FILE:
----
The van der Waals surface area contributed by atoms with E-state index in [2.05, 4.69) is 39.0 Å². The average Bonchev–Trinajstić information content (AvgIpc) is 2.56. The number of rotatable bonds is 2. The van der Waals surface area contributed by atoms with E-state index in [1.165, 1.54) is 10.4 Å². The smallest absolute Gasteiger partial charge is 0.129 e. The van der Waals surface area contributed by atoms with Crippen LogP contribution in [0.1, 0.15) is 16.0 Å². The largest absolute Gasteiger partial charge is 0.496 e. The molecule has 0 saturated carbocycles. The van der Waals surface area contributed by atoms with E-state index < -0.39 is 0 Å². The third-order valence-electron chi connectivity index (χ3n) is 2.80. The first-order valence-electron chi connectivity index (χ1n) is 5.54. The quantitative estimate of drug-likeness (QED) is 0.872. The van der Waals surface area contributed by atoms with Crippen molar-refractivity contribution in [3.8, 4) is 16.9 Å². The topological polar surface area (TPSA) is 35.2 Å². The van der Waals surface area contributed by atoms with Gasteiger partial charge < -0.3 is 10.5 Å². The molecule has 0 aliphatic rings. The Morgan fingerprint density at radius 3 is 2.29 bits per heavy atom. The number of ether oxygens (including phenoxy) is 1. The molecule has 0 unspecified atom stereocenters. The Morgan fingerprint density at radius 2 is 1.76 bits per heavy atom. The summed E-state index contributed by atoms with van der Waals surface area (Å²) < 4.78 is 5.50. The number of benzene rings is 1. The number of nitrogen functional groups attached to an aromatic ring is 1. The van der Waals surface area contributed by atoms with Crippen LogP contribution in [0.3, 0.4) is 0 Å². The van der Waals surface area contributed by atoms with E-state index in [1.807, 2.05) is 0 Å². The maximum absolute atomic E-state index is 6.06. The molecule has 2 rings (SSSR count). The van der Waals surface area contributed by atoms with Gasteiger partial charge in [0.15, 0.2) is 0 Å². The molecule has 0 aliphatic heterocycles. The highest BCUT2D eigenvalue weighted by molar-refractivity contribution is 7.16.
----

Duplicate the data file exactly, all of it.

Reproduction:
The van der Waals surface area contributed by atoms with E-state index in [2.05, 4.69) is 39.0 Å². The average Bonchev–Trinajstić information content (AvgIpc) is 2.56. The number of rotatable bonds is 2. The van der Waals surface area contributed by atoms with E-state index in [1.165, 1.54) is 10.4 Å². The smallest absolute Gasteiger partial charge is 0.129 e. The van der Waals surface area contributed by atoms with Crippen LogP contribution in [0.1, 0.15) is 16.0 Å². The largest absolute Gasteiger partial charge is 0.496 e. The molecule has 0 saturated carbocycles. The van der Waals surface area contributed by atoms with E-state index < -0.39 is 0 Å². The third-order valence-electron chi connectivity index (χ3n) is 2.80. The first-order valence-electron chi connectivity index (χ1n) is 5.54. The quantitative estimate of drug-likeness (QED) is 0.872. The van der Waals surface area contributed by atoms with Crippen molar-refractivity contribution in [3.8, 4) is 16.9 Å². The topological polar surface area (TPSA) is 35.2 Å². The van der Waals surface area contributed by atoms with Gasteiger partial charge < -0.3 is 10.5 Å². The molecule has 0 aliphatic rings. The Morgan fingerprint density at radius 3 is 2.29 bits per heavy atom. The number of ether oxygens (including phenoxy) is 1. The molecule has 0 unspecified atom stereocenters. The Morgan fingerprint density at radius 2 is 1.76 bits per heavy atom. The summed E-state index contributed by atoms with van der Waals surface area (Å²) < 4.78 is 5.50. The number of benzene rings is 1. The number of nitrogen functional groups attached to an aromatic ring is 1. The van der Waals surface area contributed by atoms with Crippen LogP contribution in [0.3, 0.4) is 0 Å². The van der Waals surface area contributed by atoms with E-state index in [1.807, 2.05) is 0 Å². The maximum absolute atomic E-state index is 6.06. The molecule has 2 rings (SSSR count). The van der Waals surface area contributed by atoms with Gasteiger partial charge in [0.15, 0.2) is 0 Å². The molecule has 0 aliphatic heterocycles. The highest BCUT2D eigenvalue weighted by molar-refractivity contribution is 7.16.